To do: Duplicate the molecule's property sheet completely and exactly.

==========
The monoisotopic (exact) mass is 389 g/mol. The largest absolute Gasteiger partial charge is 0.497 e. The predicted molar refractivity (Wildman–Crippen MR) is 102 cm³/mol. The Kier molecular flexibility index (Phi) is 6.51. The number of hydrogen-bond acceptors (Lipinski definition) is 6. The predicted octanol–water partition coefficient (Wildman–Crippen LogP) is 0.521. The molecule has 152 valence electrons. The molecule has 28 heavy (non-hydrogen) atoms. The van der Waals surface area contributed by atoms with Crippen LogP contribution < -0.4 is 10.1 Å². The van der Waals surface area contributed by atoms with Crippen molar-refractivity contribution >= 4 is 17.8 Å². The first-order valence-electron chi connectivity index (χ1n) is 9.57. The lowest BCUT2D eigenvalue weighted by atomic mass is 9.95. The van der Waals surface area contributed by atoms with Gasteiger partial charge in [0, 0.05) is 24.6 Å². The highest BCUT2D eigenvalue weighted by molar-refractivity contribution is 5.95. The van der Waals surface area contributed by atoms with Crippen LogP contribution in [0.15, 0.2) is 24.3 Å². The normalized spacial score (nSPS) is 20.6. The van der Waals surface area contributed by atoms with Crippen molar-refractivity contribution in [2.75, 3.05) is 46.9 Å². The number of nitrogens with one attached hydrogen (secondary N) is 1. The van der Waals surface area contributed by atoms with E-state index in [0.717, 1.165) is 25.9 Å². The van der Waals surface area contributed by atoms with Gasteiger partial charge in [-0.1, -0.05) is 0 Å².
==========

The monoisotopic (exact) mass is 389 g/mol. The largest absolute Gasteiger partial charge is 0.497 e. The predicted molar refractivity (Wildman–Crippen MR) is 102 cm³/mol. The Kier molecular flexibility index (Phi) is 6.51. The number of hydrogen-bond acceptors (Lipinski definition) is 6. The predicted octanol–water partition coefficient (Wildman–Crippen LogP) is 0.521. The molecule has 152 valence electrons. The molecule has 28 heavy (non-hydrogen) atoms. The van der Waals surface area contributed by atoms with Crippen LogP contribution < -0.4 is 10.1 Å². The van der Waals surface area contributed by atoms with Crippen molar-refractivity contribution >= 4 is 17.8 Å². The first-order valence-electron chi connectivity index (χ1n) is 9.57. The lowest BCUT2D eigenvalue weighted by atomic mass is 9.95. The van der Waals surface area contributed by atoms with Gasteiger partial charge in [0, 0.05) is 24.6 Å². The highest BCUT2D eigenvalue weighted by molar-refractivity contribution is 5.95. The van der Waals surface area contributed by atoms with Crippen LogP contribution in [0.15, 0.2) is 24.3 Å². The normalized spacial score (nSPS) is 20.6. The van der Waals surface area contributed by atoms with Crippen molar-refractivity contribution in [2.75, 3.05) is 46.9 Å². The number of nitrogens with one attached hydrogen (secondary N) is 1. The van der Waals surface area contributed by atoms with E-state index in [0.717, 1.165) is 25.9 Å². The van der Waals surface area contributed by atoms with Gasteiger partial charge in [-0.1, -0.05) is 0 Å².